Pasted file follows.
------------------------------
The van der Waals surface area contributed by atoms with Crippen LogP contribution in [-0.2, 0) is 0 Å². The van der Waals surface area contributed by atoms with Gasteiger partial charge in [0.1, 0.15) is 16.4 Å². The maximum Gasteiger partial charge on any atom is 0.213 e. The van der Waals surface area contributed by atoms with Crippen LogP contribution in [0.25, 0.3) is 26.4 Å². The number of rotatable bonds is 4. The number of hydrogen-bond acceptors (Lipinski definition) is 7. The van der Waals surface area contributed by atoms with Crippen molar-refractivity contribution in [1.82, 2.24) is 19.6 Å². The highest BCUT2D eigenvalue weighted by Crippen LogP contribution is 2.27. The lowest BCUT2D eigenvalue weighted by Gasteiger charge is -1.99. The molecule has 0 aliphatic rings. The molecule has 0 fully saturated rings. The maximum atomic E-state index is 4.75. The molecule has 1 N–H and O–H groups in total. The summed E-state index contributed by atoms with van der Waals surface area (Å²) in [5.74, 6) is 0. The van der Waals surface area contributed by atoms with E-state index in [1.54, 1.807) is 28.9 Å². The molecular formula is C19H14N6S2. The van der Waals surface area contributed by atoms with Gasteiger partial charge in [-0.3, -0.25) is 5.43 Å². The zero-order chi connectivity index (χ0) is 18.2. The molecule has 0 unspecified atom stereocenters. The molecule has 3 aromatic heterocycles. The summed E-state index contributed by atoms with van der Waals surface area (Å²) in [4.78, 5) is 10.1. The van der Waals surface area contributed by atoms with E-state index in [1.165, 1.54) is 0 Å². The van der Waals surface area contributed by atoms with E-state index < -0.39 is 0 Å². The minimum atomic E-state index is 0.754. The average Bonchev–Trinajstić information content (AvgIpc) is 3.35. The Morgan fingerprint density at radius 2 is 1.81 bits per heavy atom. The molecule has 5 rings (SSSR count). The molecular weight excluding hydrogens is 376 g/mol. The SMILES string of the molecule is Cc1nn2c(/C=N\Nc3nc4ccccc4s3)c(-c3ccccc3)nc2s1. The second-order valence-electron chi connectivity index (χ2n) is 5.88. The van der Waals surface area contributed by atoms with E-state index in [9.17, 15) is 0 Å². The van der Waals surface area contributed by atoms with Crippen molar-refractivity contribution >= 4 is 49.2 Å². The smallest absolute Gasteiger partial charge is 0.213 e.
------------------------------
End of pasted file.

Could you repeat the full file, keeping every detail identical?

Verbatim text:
The van der Waals surface area contributed by atoms with Crippen LogP contribution in [-0.2, 0) is 0 Å². The van der Waals surface area contributed by atoms with Gasteiger partial charge in [0.1, 0.15) is 16.4 Å². The maximum Gasteiger partial charge on any atom is 0.213 e. The van der Waals surface area contributed by atoms with Crippen LogP contribution in [0.25, 0.3) is 26.4 Å². The number of rotatable bonds is 4. The number of hydrogen-bond acceptors (Lipinski definition) is 7. The van der Waals surface area contributed by atoms with Crippen molar-refractivity contribution in [1.82, 2.24) is 19.6 Å². The highest BCUT2D eigenvalue weighted by Crippen LogP contribution is 2.27. The lowest BCUT2D eigenvalue weighted by Gasteiger charge is -1.99. The molecule has 0 aliphatic rings. The molecule has 0 fully saturated rings. The maximum atomic E-state index is 4.75. The molecule has 1 N–H and O–H groups in total. The summed E-state index contributed by atoms with van der Waals surface area (Å²) in [5.74, 6) is 0. The van der Waals surface area contributed by atoms with E-state index in [1.54, 1.807) is 28.9 Å². The molecular formula is C19H14N6S2. The van der Waals surface area contributed by atoms with Gasteiger partial charge in [-0.3, -0.25) is 5.43 Å². The zero-order chi connectivity index (χ0) is 18.2. The molecule has 0 unspecified atom stereocenters. The molecule has 3 aromatic heterocycles. The summed E-state index contributed by atoms with van der Waals surface area (Å²) in [4.78, 5) is 10.1. The van der Waals surface area contributed by atoms with E-state index in [1.165, 1.54) is 0 Å². The van der Waals surface area contributed by atoms with E-state index < -0.39 is 0 Å². The minimum atomic E-state index is 0.754. The average Bonchev–Trinajstić information content (AvgIpc) is 3.35. The Morgan fingerprint density at radius 2 is 1.81 bits per heavy atom. The molecule has 5 rings (SSSR count). The molecular weight excluding hydrogens is 376 g/mol. The SMILES string of the molecule is Cc1nn2c(/C=N\Nc3nc4ccccc4s3)c(-c3ccccc3)nc2s1. The second-order valence-electron chi connectivity index (χ2n) is 5.88. The van der Waals surface area contributed by atoms with E-state index in [9.17, 15) is 0 Å². The van der Waals surface area contributed by atoms with Crippen molar-refractivity contribution >= 4 is 49.2 Å². The smallest absolute Gasteiger partial charge is 0.213 e.